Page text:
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Letter of Support: Hutchison-Walden FCC Disapproval Resolutions, S.J.Res.6 and H.J.Res.37

February 17, 2011 J

Dear Senator Hutchison and Congressman Walden,

On behalf of more than 1.6 million Americans for Prosperity activists in all 50 states, I commend you for introducing resolutions of disapproval under the Congressional Review Act to reverse the Federal Communications Commission’s (FCC) attempt to push so-called network neutrality rules.

The explosion of investment, innovation and adoption in the Internet and IP-enabled devices over the past twenty years is the greatest free market success story of our time. It is no wonder then that Leftist ideologues have targeted it for subsumption by FCC bureaucrats. By any measure there is no market failure that necessitates government intervention. Prices continue to drop; adoption continues unabated; and quality continues to increase. So-called network neutrality rules threaten to upset this dynamic sector of the American, and global, economy. By attempting to force Internet providers to “treat every bit equally” we are restricting their ability to innovate and prioritize traffic in a way that is beneficial. We cannot even conceive of the next great innovation in either the core or edge of the burgeoning IP field. Installing a “solution” that is in search of a problem is not good policy.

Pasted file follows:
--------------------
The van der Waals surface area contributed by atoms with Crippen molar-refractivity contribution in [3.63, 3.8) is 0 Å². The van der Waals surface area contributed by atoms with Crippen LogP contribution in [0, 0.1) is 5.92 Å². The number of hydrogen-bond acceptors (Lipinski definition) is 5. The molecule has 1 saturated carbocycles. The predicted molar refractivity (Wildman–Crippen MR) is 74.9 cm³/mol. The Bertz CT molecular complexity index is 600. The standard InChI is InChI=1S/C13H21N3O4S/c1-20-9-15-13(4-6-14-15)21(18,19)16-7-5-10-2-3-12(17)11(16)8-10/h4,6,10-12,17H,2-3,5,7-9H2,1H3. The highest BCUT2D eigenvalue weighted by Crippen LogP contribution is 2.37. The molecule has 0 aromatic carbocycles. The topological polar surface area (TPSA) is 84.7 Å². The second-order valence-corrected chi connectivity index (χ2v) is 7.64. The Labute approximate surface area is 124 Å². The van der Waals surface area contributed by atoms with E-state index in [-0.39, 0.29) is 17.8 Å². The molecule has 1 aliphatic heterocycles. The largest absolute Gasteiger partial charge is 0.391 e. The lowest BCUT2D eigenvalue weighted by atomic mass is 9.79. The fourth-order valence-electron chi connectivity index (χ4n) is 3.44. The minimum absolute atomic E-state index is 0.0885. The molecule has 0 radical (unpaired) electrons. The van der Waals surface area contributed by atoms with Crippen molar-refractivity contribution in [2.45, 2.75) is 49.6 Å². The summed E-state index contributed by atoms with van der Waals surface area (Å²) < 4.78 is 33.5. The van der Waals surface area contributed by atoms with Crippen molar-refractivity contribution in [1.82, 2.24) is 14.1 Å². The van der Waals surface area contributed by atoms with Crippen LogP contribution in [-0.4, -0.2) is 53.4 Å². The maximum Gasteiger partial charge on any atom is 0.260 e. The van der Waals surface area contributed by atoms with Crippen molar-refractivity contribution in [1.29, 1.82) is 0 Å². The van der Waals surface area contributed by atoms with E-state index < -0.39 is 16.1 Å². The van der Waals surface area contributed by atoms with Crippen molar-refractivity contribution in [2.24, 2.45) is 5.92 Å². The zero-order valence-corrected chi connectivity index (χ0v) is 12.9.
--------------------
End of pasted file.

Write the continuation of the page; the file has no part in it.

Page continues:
The Commission is currently attempting a second foray into Internet regulations, after its first attempt was rejected by the courts. In Comcast v. FCC, the D.C. Circuit Court of Appeals stated, it is axiomatic that “administrative agencies may [act] only pursuant to authority delegated them by Congress,” they do not have “untrammeled freedom to regulate activities over which the statute fails to confer Commission authority.” The court vacated FCC’s order and rebuked their attempted power grab. But the courts are not alone in their rejection of FCC’s purported authority. More than 300 Members of Congress, including 86 Democrats, signed a letter stating Internet policy is the province of Congress, not the FCC.

The Congressional Review Act is an important tool that helps Congress assert its proper role in the rulemaking process. When an agency oversteps its statutory authority and then ignores court rulings that properly clarify the agency’s authority, it is incumbent on Congress to use the CRA to vacate the rule.

I commend you for introducing resolutions of disapproval to preserve the greatest free market success story of the past twenty years. I encourage your colleagues to support your measure.

Sincerely,

James Valvo
Director of Government Affairs
Americans for Prosperity

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